Industry Execs Drool Over $300M Adify Buy


cashregister1.jpgADOTAS – Cox TMI, Inc. has acquired Adify for $300 million, Adify’s CEO, Russ Fradin confirmed today. Adify will continue to operated as a stand-alone company and Fradin will remain on board as president.

According to Fradin, no heads will roll – on the contrary, “tons of investment and new hires” are planned.

So how did this all come about? “We were raising our Series C, it was going very well, lots of term sheets from great investors,” Fradin wrote over e-mail. Then “Cox came along and made an offer.” He said that while Adify wasn’t hoping to get snapped up, the symbiotic nature of the deal was irresistible. “Great company, great fit, love the culture,” Fradin added. Adify was in talks with Cox for about 10 weeks before the deal was officially sealed.

Industry watchers agree on one thing: it’s a good thing for ad networks. Other than that, the industry response has been all over the map.

The buzz/reaction:

One industry exec who preferred to remain anonymous expressed surprise at the large size of the all-cash transaction considering the fact that Adify’s revenues were reportedly only about $7 million. The executive added that the deal could be an important – and auspicious — precedent for other ad network acquisitions.

But another executive thinks Cox got a pretty sweet deal considering the whole package: “Adify has done a great job building a platform to empower the rapid acceleration of vertical ad networks. They have had great marketing behind them and team with tremendous industry experience.”

Michael Sprouse, the chief marketing executive of Epic Advertising, says Cox made a smart strategic move: “Some people might see Cox as an unlikely buyer, but this seems to fit into a well thought-out strategy by them and points at the tremendous value-add that targeted ad networks can bring to large media companies who need to establish proficiency and scale in their online marketing business.”

The CEO of Burst Media, Jarvis Coffin, is excited about the implications of the acquisition for the vertical ad network as a whole: “This is an important validation of the vertical ad network model, one that we have invested our efforts in since we started in 1995. … This recognition of the value of interest-based content and the ability to manage the complex relationships between these publishers and their advertisers is the part that is hard to do.”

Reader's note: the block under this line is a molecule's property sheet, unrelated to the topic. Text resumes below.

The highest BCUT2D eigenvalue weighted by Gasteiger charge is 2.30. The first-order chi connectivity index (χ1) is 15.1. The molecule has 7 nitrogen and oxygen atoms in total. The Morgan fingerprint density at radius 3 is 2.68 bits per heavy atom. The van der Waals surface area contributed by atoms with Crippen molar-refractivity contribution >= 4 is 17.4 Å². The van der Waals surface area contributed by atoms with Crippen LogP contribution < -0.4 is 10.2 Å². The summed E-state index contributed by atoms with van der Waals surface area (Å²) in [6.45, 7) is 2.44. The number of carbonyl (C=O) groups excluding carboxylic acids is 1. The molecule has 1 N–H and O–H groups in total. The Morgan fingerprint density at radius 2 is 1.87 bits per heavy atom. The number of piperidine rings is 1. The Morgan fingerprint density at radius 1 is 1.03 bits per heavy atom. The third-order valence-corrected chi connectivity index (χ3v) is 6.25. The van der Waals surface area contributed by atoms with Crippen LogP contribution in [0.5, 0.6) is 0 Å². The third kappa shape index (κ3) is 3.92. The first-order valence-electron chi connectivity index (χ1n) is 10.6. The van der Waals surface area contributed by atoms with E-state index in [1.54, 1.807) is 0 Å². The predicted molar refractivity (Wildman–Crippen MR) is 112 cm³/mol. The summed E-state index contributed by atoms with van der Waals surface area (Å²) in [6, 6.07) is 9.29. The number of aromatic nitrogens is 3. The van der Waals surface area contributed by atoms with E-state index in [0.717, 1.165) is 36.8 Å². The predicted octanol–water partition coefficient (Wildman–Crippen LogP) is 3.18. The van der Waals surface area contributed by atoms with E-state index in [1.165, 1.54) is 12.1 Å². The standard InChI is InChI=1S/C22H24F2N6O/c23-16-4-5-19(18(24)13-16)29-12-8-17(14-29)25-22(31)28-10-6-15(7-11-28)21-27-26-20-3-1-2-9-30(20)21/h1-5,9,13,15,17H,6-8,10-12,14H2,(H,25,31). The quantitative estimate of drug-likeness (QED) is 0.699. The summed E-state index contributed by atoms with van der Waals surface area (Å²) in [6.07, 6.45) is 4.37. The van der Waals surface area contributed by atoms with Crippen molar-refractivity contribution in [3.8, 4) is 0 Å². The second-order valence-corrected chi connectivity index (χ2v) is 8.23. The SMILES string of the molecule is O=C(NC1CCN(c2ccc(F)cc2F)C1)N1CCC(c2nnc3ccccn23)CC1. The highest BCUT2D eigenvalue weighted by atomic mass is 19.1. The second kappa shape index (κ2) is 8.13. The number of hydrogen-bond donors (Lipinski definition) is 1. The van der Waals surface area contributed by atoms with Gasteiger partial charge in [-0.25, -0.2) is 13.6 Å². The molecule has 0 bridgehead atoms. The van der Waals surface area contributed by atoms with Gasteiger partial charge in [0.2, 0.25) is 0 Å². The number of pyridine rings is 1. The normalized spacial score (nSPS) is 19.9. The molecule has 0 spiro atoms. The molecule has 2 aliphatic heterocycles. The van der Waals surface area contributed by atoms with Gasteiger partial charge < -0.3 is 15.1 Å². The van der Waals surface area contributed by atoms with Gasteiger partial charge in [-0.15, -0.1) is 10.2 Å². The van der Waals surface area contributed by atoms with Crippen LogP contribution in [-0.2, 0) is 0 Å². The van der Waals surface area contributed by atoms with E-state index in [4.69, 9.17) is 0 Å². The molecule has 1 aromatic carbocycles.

Coffin recognizes a potential downside of the buy for Adify though. “This acquisition removes some level of independence that Adify had in building networks for anyone who wanted one,” he said. “They have some competing networks on their roster, and ones that may compete against Cox’s own businesses. It will be interesting to see if they are able to sustain competitive ad networks on their platform if they are supporting the ad sales efforts.”

Cox TMI, a subsidiary of Cox Enterprises, Inc., for one, says it’s looking forward to leveraging Adify’s 100-plus vertical advertising networks and champions the company’s vision and innovation.

“Adify’s commitment to customer service and innovation in powering vertical advertising networks for its customers has been key to its success and is a great match for Cox, a company that has served the advertising community for over a hundred years through its various media platforms,” said John Dyer, executive vice president of finance at Cox Enterprises, in a release. “As part of Cox, they will continue serving the media industry with their spirit of entrepreneurship, innovation and service. We’re confident the advertising community, Web entrepreneurs and many of our own companies will directly benefit from our new association.”

Fradin goes into detail about many aspects the deal on Adify’s blog, but this sums it up:

“Although Adify was not seeking an acquirer, Cox’s history, resources, and people demonstrated that it would be a very compatible business partner and the perfect home for our company. Cox is a 100+ year old diversified media company with a long history of investing in new media businesses, serving the advertising community and, above all else, a company-wide dedication to customer service. Their known reputation for superior service all starts with a deep commitment to investing in their employees. Operating Adify independently within Cox will enable us to continue building Adify by giving our company considerable new resources to deliver superior value to our customers and to compete in the online advertising marketplace.”


  1. Congrats to the Adify guys. As an old timer I have worked with many of them in the past and they have created a goldmine for their investors and a diamond mine for Cox.

    We should be happy for this deal, it is good for all of us longtime players.

    But please excuse me, but Jarvis is just bitter (to quote Obama). All of your Old Timers know it, but just won’t say it. Just because he has not been able to do anything with the same technology that Adify has for over 10 years, doesn’t mean Adify will struggle. Quite the opposite.

    I don’t think Adify’s concern is competition with Cox, as Cox only has TV, Radio, and TV, but should be worry about being able to sustain their growth by signing up networks every week.

  2. Great deal for Adify investors. I think the valuation makes sense and is good for all.

    I see no competitive issue with Cox and Adify clients. Jeff, what do you cite to suggest this is fact?


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